Lo'mians are also famous for their love of creative arts and philosophy, and the extreme diversity in background makes for frequent, heated, debate and ingenious works of expression.
There are other places, beyond the normal universe, which most beings have very little contact with. These are places like various versions of Heaven, Hell, etc; different planes which embody absolute concepts, sometimes physical, such as Fire, and sometimes abstract, such as Good or Evil. People often worship the most powerful entities from these other planes, calling them gods, and lesser beings sometimes cross over into Gholamn from them. Philosophers in Yun frequently debate over whether the planes exist objectively, independent of the existence of thinking beings, or if they, and the beings that inhabit them, are merely the results of the thoughts or beliefs of mortals. One way or another, the planes affect the people of Gholamn strongly, whether through religious lifestyles inspired by them, or by the physical beings (demons, angels, etc) that cross over and taint the physical world with their supernatural existence.
Summary: The setting is a vaguely 'Oriental-themed' (but moreover diverse and fictitious), fantasy, steam age-ish (think roughly steampunk, with Victorian and various eastern influences as far as fashion, tools, lifestyle etc) region inhabited by an enormous variety of intelligent and less-intelligent species all living, working, struggling, hunting, loving, and killing each other. The world is a dark, mysterious, and frequently violent place in need of heroes. By modern standards, Lo'mia and Jentao are probably the most attractive places for a person to live.
The game: Freeform. The players will each control a single character. The character can be of nearly any fantasy race you can think of, including something bestial (quadrupedal, etc), though it should be sentient, in a generally human sort of way. You might be a straight-up angel, deva, fallen angel, exiled demon, devil, dragon (of relatively small proportions), faerie, oni, kappa, unicorn, vampire, werewolf, human, elf, any kind of anthromorph, etc etc etc, or you could be a half-breed of some sort, or an individual with just a pinch of something else. The character's attributes, powers, profession, reason for being where they are, and such are completely up to you, but shouldn't make them excessively powerful. To use superhero analogies, Superman or the Hulk is too much, Wolverine might be just about right. In short, no god-modding, and there's no such thing as being 'too weak', because there isn't necessarily a single, violently obtainable objective that all the players need to strive for. If you want your character to do or be able to do something you think might be 'pushing it' in terms of power over the world, run it by me first.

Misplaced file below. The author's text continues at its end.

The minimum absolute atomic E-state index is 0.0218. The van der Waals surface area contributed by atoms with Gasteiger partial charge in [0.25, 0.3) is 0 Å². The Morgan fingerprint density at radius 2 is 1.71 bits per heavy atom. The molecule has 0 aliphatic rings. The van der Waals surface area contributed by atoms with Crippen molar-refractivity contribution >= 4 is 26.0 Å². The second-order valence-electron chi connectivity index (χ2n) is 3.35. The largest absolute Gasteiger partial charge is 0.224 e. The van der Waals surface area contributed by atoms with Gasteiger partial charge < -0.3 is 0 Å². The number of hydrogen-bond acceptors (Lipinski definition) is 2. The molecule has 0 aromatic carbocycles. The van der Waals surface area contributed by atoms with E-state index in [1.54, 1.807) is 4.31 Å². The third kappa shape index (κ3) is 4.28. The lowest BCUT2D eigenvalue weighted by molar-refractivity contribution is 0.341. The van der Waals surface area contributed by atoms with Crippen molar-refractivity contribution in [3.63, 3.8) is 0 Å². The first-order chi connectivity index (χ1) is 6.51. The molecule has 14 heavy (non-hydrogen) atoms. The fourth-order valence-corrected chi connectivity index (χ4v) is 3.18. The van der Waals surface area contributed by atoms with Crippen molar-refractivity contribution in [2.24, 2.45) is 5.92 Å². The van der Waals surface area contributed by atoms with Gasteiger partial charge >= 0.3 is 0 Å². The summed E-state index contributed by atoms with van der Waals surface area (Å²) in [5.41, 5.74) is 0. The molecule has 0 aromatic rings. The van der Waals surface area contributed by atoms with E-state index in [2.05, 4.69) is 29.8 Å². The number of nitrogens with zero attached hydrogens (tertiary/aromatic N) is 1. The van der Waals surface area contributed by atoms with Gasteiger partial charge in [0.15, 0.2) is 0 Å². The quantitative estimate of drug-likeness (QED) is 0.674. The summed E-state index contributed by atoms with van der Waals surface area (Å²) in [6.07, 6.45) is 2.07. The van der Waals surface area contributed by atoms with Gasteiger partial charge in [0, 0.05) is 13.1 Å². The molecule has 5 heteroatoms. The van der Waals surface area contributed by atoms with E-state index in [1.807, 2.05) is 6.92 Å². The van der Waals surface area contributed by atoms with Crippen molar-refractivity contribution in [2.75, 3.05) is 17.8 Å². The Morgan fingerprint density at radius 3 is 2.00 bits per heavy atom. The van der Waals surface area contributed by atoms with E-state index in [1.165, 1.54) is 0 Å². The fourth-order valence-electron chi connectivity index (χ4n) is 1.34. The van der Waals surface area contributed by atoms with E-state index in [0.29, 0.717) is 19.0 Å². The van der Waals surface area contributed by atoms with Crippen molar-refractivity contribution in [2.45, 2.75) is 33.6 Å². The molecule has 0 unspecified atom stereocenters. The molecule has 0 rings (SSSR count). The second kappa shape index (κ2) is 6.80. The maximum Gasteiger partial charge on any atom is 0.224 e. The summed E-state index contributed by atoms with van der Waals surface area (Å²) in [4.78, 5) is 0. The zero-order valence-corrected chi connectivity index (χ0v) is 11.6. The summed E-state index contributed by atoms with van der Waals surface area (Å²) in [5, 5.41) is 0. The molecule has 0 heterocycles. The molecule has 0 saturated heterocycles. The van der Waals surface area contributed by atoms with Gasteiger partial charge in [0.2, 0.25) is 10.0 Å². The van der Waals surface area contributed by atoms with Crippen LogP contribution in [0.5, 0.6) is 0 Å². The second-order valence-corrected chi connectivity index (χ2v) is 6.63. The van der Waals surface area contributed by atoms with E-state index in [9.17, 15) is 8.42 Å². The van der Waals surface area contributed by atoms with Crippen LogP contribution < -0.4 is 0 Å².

Character bios should include: name, gender (not limited to male/female), physical description (pictures optional, as long as it's thorough enough), backstory (doesn't need to be long), and Notable Attributes, which is where you can say things like 'superhuman strength, durability, endurance, etc' or 'excellent swordsman and hand-to-hand combatant', 'gifted spell-caster', 'superior athlete' etc. If a character has magical or supernatural abilities, then more specific information should be given.
For now I'm going to assume the role of GM, meaning that I'll control the antagonists and everything else that isn't a player character, but if a player wants to be a villain, or even 'The Villain', let me know. I could just as easily play a single character myself, and leave the job of running the world to someone else who wants to. One way or another, it should be an exercise in mutual story-telling, and the world should become more detailed and more interesting by everyone's contributions as we go along.
One other thing, when it comes to writing, the general rule should be quality over quantity. I'd rather read just three beautiful, coherent sentences, than three bland paragraphs. That said, there isn't really such a thing as too much or too little, as long as the post contributes effectively and carries the story along.
Now, hit me with all your questions, comments, etc. I may come back and add some more details/important information a bit later.